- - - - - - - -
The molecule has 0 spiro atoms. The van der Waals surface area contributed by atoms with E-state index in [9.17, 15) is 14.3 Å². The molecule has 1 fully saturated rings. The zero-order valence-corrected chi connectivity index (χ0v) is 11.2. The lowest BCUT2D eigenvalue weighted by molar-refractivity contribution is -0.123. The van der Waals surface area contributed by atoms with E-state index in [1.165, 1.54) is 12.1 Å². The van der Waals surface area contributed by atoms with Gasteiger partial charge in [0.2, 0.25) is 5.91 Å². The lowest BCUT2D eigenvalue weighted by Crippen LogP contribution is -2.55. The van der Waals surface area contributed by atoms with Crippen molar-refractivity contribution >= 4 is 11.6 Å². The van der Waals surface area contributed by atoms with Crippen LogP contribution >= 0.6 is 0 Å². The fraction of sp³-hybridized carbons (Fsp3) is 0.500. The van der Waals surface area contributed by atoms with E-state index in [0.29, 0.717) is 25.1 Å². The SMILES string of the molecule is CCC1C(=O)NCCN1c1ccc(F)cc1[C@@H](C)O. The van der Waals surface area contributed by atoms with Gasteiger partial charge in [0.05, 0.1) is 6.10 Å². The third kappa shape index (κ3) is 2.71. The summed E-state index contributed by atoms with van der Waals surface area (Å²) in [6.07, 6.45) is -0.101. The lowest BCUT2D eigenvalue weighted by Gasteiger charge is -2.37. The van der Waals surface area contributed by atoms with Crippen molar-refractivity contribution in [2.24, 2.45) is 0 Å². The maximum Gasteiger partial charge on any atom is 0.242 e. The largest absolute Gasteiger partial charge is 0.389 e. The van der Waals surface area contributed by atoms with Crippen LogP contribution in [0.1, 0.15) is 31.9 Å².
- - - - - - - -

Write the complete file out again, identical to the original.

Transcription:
The molecule has 0 spiro atoms. The van der Waals surface area contributed by atoms with E-state index in [9.17, 15) is 14.3 Å². The molecule has 1 fully saturated rings. The zero-order valence-corrected chi connectivity index (χ0v) is 11.2. The lowest BCUT2D eigenvalue weighted by molar-refractivity contribution is -0.123. The van der Waals surface area contributed by atoms with E-state index in [1.165, 1.54) is 12.1 Å². The van der Waals surface area contributed by atoms with Gasteiger partial charge in [0.2, 0.25) is 5.91 Å². The lowest BCUT2D eigenvalue weighted by Crippen LogP contribution is -2.55. The van der Waals surface area contributed by atoms with Crippen molar-refractivity contribution >= 4 is 11.6 Å². The van der Waals surface area contributed by atoms with Crippen LogP contribution >= 0.6 is 0 Å². The fraction of sp³-hybridized carbons (Fsp3) is 0.500. The van der Waals surface area contributed by atoms with E-state index in [0.29, 0.717) is 25.1 Å². The SMILES string of the molecule is CCC1C(=O)NCCN1c1ccc(F)cc1[C@@H](C)O. The van der Waals surface area contributed by atoms with Gasteiger partial charge in [0.05, 0.1) is 6.10 Å². The third kappa shape index (κ3) is 2.71. The summed E-state index contributed by atoms with van der Waals surface area (Å²) in [6.07, 6.45) is -0.101. The lowest BCUT2D eigenvalue weighted by Gasteiger charge is -2.37. The van der Waals surface area contributed by atoms with Crippen molar-refractivity contribution in [2.24, 2.45) is 0 Å². The maximum Gasteiger partial charge on any atom is 0.242 e. The largest absolute Gasteiger partial charge is 0.389 e. The van der Waals surface area contributed by atoms with Crippen LogP contribution in [0.1, 0.15) is 31.9 Å².